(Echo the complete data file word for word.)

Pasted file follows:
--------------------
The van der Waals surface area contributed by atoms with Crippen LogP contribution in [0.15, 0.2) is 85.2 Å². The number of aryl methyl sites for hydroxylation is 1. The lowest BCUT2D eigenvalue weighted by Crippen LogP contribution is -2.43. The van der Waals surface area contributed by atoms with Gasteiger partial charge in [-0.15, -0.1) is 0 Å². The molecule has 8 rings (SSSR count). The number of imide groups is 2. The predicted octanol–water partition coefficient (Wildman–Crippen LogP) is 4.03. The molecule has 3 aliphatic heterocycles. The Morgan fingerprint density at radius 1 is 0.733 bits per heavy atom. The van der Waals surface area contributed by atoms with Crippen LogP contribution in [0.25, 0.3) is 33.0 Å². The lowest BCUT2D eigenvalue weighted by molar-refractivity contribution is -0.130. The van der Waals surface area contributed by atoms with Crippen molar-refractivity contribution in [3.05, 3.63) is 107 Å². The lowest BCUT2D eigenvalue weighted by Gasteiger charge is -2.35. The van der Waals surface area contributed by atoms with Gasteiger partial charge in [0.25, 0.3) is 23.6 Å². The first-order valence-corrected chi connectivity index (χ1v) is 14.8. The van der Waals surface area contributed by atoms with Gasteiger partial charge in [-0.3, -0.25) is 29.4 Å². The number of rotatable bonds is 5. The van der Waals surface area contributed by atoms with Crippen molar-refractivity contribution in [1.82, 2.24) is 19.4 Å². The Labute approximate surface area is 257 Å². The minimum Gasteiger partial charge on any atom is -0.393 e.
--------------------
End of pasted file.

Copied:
The van der Waals surface area contributed by atoms with Crippen LogP contribution in [0.15, 0.2) is 85.2 Å². The number of aryl methyl sites for hydroxylation is 1. The lowest BCUT2D eigenvalue weighted by Crippen LogP contribution is -2.43. The van der Waals surface area contributed by atoms with Gasteiger partial charge in [-0.15, -0.1) is 0 Å². The molecule has 8 rings (SSSR count). The number of imide groups is 2. The predicted octanol–water partition coefficient (Wildman–Crippen LogP) is 4.03. The molecule has 3 aliphatic heterocycles. The Morgan fingerprint density at radius 1 is 0.733 bits per heavy atom. The van der Waals surface area contributed by atoms with Crippen LogP contribution in [0.25, 0.3) is 33.0 Å². The lowest BCUT2D eigenvalue weighted by molar-refractivity contribution is -0.130. The van der Waals surface area contributed by atoms with Crippen molar-refractivity contribution in [3.05, 3.63) is 107 Å². The lowest BCUT2D eigenvalue weighted by Gasteiger charge is -2.35. The van der Waals surface area contributed by atoms with Gasteiger partial charge in [0.25, 0.3) is 23.6 Å². The first-order valence-corrected chi connectivity index (χ1v) is 14.8. The van der Waals surface area contributed by atoms with Gasteiger partial charge in [-0.3, -0.25) is 29.4 Å². The number of rotatable bonds is 5. The van der Waals surface area contributed by atoms with Crippen molar-refractivity contribution in [1.82, 2.24) is 19.4 Å². The Labute approximate surface area is 257 Å². The minimum Gasteiger partial charge on any atom is -0.393 e.